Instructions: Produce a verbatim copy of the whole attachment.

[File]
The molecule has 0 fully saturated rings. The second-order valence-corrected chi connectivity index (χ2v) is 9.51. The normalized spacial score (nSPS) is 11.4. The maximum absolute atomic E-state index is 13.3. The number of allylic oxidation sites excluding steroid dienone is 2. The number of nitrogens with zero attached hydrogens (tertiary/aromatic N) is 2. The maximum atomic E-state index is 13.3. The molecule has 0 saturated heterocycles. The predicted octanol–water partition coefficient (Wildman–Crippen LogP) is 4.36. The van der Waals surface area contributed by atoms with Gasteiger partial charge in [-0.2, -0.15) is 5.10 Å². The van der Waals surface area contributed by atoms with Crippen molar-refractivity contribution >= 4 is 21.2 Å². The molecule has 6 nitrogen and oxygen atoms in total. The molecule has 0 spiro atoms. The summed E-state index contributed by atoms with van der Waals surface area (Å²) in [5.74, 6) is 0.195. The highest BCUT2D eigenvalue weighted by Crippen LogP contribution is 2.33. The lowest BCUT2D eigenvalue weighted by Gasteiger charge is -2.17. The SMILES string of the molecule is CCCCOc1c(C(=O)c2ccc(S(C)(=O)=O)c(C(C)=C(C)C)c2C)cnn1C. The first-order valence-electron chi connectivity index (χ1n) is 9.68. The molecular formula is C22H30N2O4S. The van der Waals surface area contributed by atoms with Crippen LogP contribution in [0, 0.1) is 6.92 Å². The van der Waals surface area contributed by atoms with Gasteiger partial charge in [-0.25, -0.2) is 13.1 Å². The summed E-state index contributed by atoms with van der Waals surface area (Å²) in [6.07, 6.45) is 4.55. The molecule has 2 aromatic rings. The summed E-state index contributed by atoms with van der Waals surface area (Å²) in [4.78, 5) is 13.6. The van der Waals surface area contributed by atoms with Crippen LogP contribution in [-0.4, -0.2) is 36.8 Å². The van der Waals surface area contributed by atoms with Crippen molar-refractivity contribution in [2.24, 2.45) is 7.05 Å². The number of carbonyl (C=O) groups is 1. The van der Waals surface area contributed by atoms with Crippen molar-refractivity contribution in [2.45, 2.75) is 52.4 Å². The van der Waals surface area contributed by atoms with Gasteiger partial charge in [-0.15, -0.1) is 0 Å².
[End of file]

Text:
The molecule has 0 fully saturated rings. The second-order valence-corrected chi connectivity index (χ2v) is 9.51. The normalized spacial score (nSPS) is 11.4. The maximum absolute atomic E-state index is 13.3. The number of allylic oxidation sites excluding steroid dienone is 2. The number of nitrogens with zero attached hydrogens (tertiary/aromatic N) is 2. The maximum atomic E-state index is 13.3. The molecule has 0 saturated heterocycles. The predicted octanol–water partition coefficient (Wildman–Crippen LogP) is 4.36. The van der Waals surface area contributed by atoms with Gasteiger partial charge in [-0.2, -0.15) is 5.10 Å². The van der Waals surface area contributed by atoms with Crippen molar-refractivity contribution >= 4 is 21.2 Å². The molecule has 6 nitrogen and oxygen atoms in total. The molecule has 0 spiro atoms. The summed E-state index contributed by atoms with van der Waals surface area (Å²) in [5.74, 6) is 0.195. The highest BCUT2D eigenvalue weighted by Crippen LogP contribution is 2.33. The lowest BCUT2D eigenvalue weighted by Gasteiger charge is -2.17. The SMILES string of the molecule is CCCCOc1c(C(=O)c2ccc(S(C)(=O)=O)c(C(C)=C(C)C)c2C)cnn1C. The first-order valence-electron chi connectivity index (χ1n) is 9.68. The molecular formula is C22H30N2O4S. The van der Waals surface area contributed by atoms with Crippen LogP contribution in [0, 0.1) is 6.92 Å². The van der Waals surface area contributed by atoms with Gasteiger partial charge in [-0.25, -0.2) is 13.1 Å². The summed E-state index contributed by atoms with van der Waals surface area (Å²) in [6.07, 6.45) is 4.55. The molecule has 2 aromatic rings. The summed E-state index contributed by atoms with van der Waals surface area (Å²) in [4.78, 5) is 13.6. The van der Waals surface area contributed by atoms with Crippen LogP contribution in [-0.4, -0.2) is 36.8 Å². The van der Waals surface area contributed by atoms with Crippen molar-refractivity contribution in [2.24, 2.45) is 7.05 Å². The number of carbonyl (C=O) groups is 1. The van der Waals surface area contributed by atoms with Crippen molar-refractivity contribution in [2.45, 2.75) is 52.4 Å². The van der Waals surface area contributed by atoms with Gasteiger partial charge in [-0.15, -0.1) is 0 Å².